Responding to Davies in numbers

Dear Sir Howard,

As a seasoned campaigner, I find it all somewhat ironic.  You will have noticed from the number of pro-forma letters your Commission has been receiving that Heathrow Airport and Back Heathrow have strained every sinew of their advertising budget to try to persuade as many people as possible to email or write to the Commission that they want a third runway at Heathrow.

As you know, that is not the issue the Commission has been seeking to address in its current consultation.  It has been asking a series of fairly technical questions on whether it has accurately assessed the pros ands cons of the three options it has shortlisted for a new runway:  Gatwick; Heathrow Hub; and Heathrow Airport’s own proposal.

What it is not assessing is the level of support for each option.  Quite rightly, the Commission sees that as the role of the next Government when it considers the Commission’s recommendations after the forthcoming General Election.

The irony is that, as a rule, it is campaign groups which use – and indeed sometimes abuse – this sort of consultation as a hook to bombard the authorities with objections.  Usually the airports are content to sit back and watch, with wry amusement, their opponents running around ragged, content in the knowledge that it is the technical arguments that count.

Not this time.  The roles have been reversed.  While most of the campaign groups have stuck to making the arguments, Heathrow, together with its sidekick Back Heathrow, have engaged in an orgy of activity.  Passengers have been invited to pop letters of support into special post boxes which you may have seen dotted around the terminals.  Airport staff, resplendent in their uniforms, have been queuing up to sign the pro-forma letters (having doubtless carefully considered every word of your weighty report in their tea-break).  And Back Heathrow, slick campaigners that they are, have used their website to make it as easy as possible for their supporters to send the Commission emails and letters supporting expansion.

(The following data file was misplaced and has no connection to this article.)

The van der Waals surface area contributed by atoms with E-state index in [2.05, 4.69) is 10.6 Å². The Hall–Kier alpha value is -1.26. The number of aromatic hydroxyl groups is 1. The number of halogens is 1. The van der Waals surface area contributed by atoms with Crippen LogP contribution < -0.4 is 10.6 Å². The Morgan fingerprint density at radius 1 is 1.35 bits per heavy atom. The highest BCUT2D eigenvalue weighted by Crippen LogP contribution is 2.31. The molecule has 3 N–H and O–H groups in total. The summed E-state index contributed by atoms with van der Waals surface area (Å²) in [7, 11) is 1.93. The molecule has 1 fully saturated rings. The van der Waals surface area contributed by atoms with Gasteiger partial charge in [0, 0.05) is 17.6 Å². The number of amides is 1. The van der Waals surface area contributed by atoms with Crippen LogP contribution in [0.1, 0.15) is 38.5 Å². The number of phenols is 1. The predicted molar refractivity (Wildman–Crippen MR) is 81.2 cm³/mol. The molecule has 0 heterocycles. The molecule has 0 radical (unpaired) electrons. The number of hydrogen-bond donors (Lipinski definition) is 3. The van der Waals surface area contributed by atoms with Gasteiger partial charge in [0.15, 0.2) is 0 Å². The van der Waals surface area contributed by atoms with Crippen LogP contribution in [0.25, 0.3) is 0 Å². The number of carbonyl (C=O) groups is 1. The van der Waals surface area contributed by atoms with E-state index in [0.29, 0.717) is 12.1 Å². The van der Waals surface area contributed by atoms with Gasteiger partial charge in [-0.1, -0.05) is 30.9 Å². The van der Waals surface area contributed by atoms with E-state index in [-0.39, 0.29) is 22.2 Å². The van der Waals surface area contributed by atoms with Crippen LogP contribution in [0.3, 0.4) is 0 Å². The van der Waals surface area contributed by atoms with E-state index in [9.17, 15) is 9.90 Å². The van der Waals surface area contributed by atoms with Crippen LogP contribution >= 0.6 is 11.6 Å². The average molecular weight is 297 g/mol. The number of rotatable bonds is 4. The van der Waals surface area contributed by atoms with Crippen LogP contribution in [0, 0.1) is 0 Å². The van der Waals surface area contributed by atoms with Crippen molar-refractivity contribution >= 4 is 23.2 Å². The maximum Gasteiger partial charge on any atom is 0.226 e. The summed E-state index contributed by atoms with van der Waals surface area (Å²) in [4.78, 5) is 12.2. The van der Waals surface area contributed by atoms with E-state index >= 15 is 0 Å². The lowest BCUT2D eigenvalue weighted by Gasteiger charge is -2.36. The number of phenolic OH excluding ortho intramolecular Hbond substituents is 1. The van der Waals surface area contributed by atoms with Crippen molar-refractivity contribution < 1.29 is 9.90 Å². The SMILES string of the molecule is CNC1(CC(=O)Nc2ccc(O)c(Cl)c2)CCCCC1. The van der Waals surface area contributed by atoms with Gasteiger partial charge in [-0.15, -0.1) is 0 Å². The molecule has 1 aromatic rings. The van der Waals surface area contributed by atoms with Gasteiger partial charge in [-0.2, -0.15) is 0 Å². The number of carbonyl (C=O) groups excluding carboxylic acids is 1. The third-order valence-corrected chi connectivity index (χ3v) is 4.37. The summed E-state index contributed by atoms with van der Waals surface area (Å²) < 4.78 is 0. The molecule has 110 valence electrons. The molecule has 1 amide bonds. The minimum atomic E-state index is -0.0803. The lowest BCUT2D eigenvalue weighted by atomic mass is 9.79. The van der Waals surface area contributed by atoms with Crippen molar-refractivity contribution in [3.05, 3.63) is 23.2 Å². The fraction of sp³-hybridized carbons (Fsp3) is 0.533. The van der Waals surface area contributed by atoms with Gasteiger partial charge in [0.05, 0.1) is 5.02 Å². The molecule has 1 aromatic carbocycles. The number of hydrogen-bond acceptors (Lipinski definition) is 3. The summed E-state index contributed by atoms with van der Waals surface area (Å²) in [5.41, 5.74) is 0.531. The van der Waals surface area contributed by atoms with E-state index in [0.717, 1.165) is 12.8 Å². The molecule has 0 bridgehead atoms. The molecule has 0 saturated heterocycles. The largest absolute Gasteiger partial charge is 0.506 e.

I think the Commission can expect tens of thousands of standard letters and emails supporting Heathrow expansion.  I don’t know if Heathrow has set itself a target but I suspect it would be disappointed if you received less than 60,000 – the number of supporters I believe Back Heathrow now claims to have.  They may even be aiming for 70,000, the number who objected to the third runway in 2009.

You will get some responses from HACAN members and supporters but we have deliberately not set out to generate a mass of pro-forma letters and emails.  We simply think they are a side-show to the serious work your Commission is undertaking.

Thank-you for taking the time to read this letter,

John Stewart


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